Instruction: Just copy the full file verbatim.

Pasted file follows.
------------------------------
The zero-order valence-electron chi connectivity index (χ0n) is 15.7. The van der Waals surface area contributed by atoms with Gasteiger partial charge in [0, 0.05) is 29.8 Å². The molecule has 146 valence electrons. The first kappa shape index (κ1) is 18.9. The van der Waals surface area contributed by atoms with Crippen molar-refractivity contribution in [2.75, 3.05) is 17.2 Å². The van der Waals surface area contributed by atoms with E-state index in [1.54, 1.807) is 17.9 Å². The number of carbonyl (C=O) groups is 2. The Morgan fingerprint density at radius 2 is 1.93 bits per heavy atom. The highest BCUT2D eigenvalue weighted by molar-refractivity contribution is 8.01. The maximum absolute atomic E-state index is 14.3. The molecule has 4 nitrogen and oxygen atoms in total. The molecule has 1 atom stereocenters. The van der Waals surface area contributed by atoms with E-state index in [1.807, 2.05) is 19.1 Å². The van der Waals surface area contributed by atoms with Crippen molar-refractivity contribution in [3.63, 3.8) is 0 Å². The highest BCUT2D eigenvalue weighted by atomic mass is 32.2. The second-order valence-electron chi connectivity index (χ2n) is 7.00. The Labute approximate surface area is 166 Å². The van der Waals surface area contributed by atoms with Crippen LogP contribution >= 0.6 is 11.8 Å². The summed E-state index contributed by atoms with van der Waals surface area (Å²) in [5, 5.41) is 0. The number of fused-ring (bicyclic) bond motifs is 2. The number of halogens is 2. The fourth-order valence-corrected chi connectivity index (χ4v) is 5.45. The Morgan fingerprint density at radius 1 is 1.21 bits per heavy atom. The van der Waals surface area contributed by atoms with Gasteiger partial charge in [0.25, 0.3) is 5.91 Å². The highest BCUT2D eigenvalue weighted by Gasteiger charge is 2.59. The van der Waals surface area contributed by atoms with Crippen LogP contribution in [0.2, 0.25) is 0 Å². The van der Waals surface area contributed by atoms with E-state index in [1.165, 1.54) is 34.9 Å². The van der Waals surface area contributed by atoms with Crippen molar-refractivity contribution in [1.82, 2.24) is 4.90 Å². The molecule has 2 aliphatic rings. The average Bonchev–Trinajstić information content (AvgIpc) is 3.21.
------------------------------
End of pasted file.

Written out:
The zero-order valence-electron chi connectivity index (χ0n) is 15.7. The van der Waals surface area contributed by atoms with Gasteiger partial charge in [0, 0.05) is 29.8 Å². The molecule has 146 valence electrons. The first kappa shape index (κ1) is 18.9. The van der Waals surface area contributed by atoms with Crippen molar-refractivity contribution in [2.75, 3.05) is 17.2 Å². The van der Waals surface area contributed by atoms with E-state index in [1.54, 1.807) is 17.9 Å². The number of carbonyl (C=O) groups is 2. The Morgan fingerprint density at radius 2 is 1.93 bits per heavy atom. The highest BCUT2D eigenvalue weighted by molar-refractivity contribution is 8.01. The maximum absolute atomic E-state index is 14.3. The molecule has 4 nitrogen and oxygen atoms in total. The molecule has 1 atom stereocenters. The van der Waals surface area contributed by atoms with E-state index in [1.807, 2.05) is 19.1 Å². The van der Waals surface area contributed by atoms with Crippen molar-refractivity contribution in [3.63, 3.8) is 0 Å². The highest BCUT2D eigenvalue weighted by atomic mass is 32.2. The second-order valence-electron chi connectivity index (χ2n) is 7.00. The Labute approximate surface area is 166 Å². The van der Waals surface area contributed by atoms with Crippen LogP contribution >= 0.6 is 11.8 Å². The summed E-state index contributed by atoms with van der Waals surface area (Å²) in [5, 5.41) is 0. The number of fused-ring (bicyclic) bond motifs is 2. The number of halogens is 2. The fourth-order valence-corrected chi connectivity index (χ4v) is 5.45. The Morgan fingerprint density at radius 1 is 1.21 bits per heavy atom. The van der Waals surface area contributed by atoms with Gasteiger partial charge in [0.25, 0.3) is 5.91 Å². The highest BCUT2D eigenvalue weighted by Gasteiger charge is 2.59. The van der Waals surface area contributed by atoms with Crippen LogP contribution in [0.2, 0.25) is 0 Å². The van der Waals surface area contributed by atoms with E-state index in [1.165, 1.54) is 34.9 Å². The van der Waals surface area contributed by atoms with Crippen molar-refractivity contribution in [1.82, 2.24) is 4.90 Å². The molecule has 2 aliphatic rings. The average Bonchev–Trinajstić information content (AvgIpc) is 3.21.